Unhappily for Malloyalists everywhere, at least one reporter was not sound asleep when Governor Dannel Malloy’s administration unveiled a PowerPoint presentation at a recent budget briefing showing that the budget will be in balance in 2012-13 and thereafter reap surpluses in 2013-14 of $226 million and $942 in the final year of Mr. Malloy’s gubernatorial term.
“In actuality,” the reporter wrote, “if the administration's estimates for expenditures -- including the conversion to Generally Accepted Accounting Principles -- and revenues are compared, the budget is balanced only in its first year. There's a $424 million shortfall in 2013-14 and a $180 million hole in 2014-15 -- the same year Malloy's budget office projects a nearly $1 billion surplus.” Absent the smoke and mirrors employed by previous Republican governors and Democratic dominated legislatures, future Malloy budgets are not in balance.
The budgetary magic that transforms real deficits into imaginary surpluses rests upon a skill employed by most governors that “takes advantage of the legislature’s and media's optimistic tendencies when it comes to state finances”, according to retired lawmaker William Dyson, formerly the Democratic co-chairman of the state’s Appropriations Committee for 16 years. The more often bad news can be presented as good news, the better, said Mr. Dyson: “The environment there [in the General Assembly] has always been to turn your head and look away from anything bad. There's always been this notion that next year might be better and not something we need to worry about today."
The Malloy administration’s Panglossian outlook rests on the following assumption: Mr. Malloy’s new budget will exceed Connecticut’s in name only “spending cap” by $650 million one year after enactment and by $1.1 billion two years out; however, if it is supposed that the Malloy administration will at some unspecified date in the future abide by the spending cap and actually cut spending below it – then the administration would have realized its PowerPoint predictions.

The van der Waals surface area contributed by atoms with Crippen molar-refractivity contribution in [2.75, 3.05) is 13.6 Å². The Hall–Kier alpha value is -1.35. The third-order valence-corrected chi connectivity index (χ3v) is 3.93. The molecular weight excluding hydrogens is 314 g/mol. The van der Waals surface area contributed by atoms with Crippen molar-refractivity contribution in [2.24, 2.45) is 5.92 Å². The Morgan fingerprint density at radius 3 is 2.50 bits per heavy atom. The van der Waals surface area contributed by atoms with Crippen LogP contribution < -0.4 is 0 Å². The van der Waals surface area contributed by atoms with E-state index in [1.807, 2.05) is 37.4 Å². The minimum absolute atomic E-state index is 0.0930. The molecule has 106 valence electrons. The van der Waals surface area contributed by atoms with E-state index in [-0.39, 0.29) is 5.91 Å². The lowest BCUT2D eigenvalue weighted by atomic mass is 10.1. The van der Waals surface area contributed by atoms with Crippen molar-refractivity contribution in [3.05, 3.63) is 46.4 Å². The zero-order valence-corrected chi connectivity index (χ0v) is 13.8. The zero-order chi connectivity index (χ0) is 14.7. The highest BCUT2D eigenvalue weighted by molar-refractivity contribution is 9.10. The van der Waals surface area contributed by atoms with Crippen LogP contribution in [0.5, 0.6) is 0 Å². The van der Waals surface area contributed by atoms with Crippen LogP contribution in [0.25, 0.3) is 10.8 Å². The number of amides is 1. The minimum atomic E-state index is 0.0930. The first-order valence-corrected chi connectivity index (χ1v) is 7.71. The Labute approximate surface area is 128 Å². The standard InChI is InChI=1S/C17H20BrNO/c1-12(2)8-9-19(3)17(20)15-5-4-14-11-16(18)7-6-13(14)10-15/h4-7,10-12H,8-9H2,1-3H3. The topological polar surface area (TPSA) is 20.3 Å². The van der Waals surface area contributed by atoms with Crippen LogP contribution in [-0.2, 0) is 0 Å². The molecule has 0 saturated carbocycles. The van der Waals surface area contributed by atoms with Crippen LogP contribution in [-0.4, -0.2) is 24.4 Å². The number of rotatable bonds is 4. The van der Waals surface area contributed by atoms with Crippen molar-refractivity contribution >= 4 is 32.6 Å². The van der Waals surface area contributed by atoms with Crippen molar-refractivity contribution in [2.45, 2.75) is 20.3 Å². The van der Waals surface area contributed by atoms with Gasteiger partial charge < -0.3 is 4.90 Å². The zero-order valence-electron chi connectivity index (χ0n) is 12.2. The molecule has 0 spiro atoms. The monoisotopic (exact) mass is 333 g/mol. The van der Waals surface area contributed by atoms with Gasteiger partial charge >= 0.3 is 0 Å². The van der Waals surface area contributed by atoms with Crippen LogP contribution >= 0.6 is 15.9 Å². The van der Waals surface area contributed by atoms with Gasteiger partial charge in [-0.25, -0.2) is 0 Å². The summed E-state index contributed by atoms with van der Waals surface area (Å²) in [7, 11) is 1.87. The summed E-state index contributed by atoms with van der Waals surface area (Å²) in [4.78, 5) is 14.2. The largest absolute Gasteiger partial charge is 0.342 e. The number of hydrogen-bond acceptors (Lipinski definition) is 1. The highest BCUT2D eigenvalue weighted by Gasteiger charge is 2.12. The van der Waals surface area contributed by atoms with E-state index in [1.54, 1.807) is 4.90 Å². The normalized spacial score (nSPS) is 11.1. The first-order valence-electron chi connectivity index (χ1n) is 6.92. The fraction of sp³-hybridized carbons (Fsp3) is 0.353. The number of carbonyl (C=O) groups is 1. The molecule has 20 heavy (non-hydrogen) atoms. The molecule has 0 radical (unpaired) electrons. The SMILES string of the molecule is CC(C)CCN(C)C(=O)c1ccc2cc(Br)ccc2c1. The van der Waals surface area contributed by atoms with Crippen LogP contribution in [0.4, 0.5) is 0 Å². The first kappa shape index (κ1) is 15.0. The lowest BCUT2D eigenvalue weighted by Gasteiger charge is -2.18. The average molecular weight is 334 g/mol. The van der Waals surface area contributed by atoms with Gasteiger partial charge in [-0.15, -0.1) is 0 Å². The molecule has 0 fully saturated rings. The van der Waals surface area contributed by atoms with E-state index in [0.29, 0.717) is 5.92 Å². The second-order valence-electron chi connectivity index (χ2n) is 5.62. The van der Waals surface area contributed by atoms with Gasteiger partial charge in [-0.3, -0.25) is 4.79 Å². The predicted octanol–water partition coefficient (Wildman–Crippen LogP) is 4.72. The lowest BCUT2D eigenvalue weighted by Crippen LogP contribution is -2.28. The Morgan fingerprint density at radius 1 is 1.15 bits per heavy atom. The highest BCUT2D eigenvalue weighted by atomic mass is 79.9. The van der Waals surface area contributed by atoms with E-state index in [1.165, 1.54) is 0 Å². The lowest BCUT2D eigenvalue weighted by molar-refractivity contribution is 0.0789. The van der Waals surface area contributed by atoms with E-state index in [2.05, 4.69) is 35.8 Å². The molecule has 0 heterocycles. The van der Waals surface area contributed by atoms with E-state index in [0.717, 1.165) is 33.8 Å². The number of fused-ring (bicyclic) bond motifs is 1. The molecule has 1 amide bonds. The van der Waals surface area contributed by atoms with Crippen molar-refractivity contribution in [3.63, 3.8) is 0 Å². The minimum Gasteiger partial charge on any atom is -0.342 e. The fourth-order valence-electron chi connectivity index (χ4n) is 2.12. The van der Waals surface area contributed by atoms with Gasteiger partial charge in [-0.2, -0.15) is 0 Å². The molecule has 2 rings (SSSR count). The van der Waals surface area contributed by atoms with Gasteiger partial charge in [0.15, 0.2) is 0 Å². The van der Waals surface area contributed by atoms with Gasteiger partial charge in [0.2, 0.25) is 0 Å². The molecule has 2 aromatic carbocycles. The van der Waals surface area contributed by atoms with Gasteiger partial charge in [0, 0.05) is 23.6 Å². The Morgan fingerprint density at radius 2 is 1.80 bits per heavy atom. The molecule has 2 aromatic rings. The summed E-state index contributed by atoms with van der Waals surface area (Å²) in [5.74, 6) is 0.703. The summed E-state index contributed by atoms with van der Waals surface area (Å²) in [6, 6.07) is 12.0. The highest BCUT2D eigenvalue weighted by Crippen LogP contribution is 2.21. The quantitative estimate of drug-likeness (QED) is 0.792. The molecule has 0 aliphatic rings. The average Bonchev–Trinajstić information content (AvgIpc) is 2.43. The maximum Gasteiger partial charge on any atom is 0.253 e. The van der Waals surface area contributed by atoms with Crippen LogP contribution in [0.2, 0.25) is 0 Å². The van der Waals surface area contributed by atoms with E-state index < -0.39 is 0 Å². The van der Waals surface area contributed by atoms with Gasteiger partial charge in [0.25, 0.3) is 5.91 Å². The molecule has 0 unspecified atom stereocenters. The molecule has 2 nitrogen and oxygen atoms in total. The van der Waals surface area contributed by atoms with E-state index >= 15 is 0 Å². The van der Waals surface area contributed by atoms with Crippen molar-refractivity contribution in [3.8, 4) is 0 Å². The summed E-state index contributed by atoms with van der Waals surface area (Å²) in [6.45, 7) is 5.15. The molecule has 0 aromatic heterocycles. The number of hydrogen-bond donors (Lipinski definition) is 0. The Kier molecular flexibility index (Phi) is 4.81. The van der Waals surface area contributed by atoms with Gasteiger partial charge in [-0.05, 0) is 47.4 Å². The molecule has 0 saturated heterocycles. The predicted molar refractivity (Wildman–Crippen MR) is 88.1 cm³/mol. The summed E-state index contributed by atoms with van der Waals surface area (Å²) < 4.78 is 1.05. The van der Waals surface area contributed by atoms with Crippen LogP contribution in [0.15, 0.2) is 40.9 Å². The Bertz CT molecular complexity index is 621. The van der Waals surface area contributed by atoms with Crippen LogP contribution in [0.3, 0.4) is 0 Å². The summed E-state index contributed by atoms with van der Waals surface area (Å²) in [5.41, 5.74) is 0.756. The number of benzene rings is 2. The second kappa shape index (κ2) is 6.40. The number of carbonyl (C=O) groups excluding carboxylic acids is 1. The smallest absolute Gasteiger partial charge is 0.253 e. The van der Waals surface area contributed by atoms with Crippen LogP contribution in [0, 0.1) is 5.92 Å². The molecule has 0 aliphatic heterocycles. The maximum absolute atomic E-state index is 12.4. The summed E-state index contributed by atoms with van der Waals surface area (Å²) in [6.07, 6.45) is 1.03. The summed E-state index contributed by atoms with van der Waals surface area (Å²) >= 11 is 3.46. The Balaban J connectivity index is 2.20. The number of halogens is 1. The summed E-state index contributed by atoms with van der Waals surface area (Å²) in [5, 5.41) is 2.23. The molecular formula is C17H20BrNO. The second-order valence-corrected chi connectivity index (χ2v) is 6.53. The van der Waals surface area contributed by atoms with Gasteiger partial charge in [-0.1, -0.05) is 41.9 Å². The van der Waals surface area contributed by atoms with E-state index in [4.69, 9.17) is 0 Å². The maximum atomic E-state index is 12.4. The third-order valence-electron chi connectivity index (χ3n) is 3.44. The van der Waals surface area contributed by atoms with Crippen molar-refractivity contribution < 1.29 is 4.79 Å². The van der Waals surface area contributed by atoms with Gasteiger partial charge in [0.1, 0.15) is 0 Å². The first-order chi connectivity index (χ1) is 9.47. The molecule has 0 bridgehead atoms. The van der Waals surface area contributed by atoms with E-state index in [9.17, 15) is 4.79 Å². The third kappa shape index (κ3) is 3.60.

And if pigs had wings…
The mental gymnastics involved in this mode of thought – if it may be called that – has astounded North Branford Republican Rep. Vincent J. Candelora, who asked the BINGO! question: "How can you say your plan is sustainable if you count ‘cuts’ you haven't made and aren't going to find for another year?"
The magic figures presented during Mr. Malloy’s PowerPoint presentation cast a spell over some reporters who, Mr. Candelora noted, left the room whispering that Mr. Malloy’s budget proposal would result in a “bipartisan love-fest” during the upcoming legislative roustabout. "I've never been optimistic about the media taking the time to pick it apart and understand it," said Mr. Candelora. "I think they do a good job at taking things and getting them at a 30,000-foot level, but I'm not sure that kind of analytical media exists anymore."
And veteran Democratic legislative leader Dyson agrees that the legislature is easily distracted and unaccountably trusting: "I don't think the rank-and-file will pay a lot of attention to the deficit as long as the people with their finger on the pulse aren't worried. They trust all of the heavy hitters, and they will go along with what they suggest."
In the last budget session, Mr. Malloy bravely took some hits from union leaders and perennial critics in the General Assembly during his negotiations with SEBAC. The Democratic dominated General Assembly pre-approved Mr. Malloy’s prospective budget as Dannel struggled alone with the union leaders in the lion’s den. By investing the governor with near plenipotentiary powers, Democratic legislators up for re-election were not forced to leave telltale fingerprints on the final negotiated budget package, a division of labor useful both to the governor and General Assembly Democrats. SEBAC, the coalition of state unions authorized to negotiate contracts with the governor, emerged with a deal in hand so favorable to union interests that Senator Edith Prague, a union well-wisher of long standing, declared somewhat volubly that the union rank and file would be insane to reject the proposal.
“We would receive four years of job security,” union negotiators boasted in a memo to rank and file members, “an extension of our health care and pension plans to 2022, an irrevocable trust fund to insure there will always be retiree health care, three years of wage increases, a reaffirmation of the independence of the state employee health plan, and contract protection lasting through 2016. Additionally, all of the layoffs, anti-union legislation, and faculty/office closures would be reversed.” All in all, the deal was a gold brick for union leaders.
But Gold bricks are expensive, and the expenses will show below the veil once the state abandons its present system of smoke and mirrors accounting and inaugurates Mr. Malloy’s preferred Generally Accepted Accounting Principles (GAAP). At that point, Mr. Dyson said, "You may hear some suggestions from [legislative] leaders that maybe we ought to be reducing some of the growth in this new budget to remove some of the risk. It has to be done carefully, without looking like there is going to be a fight. But it can be done and it could even solidify the caucus more."
A one party state is so much more efficient when the legislative caucus and the governor are reading from the same script.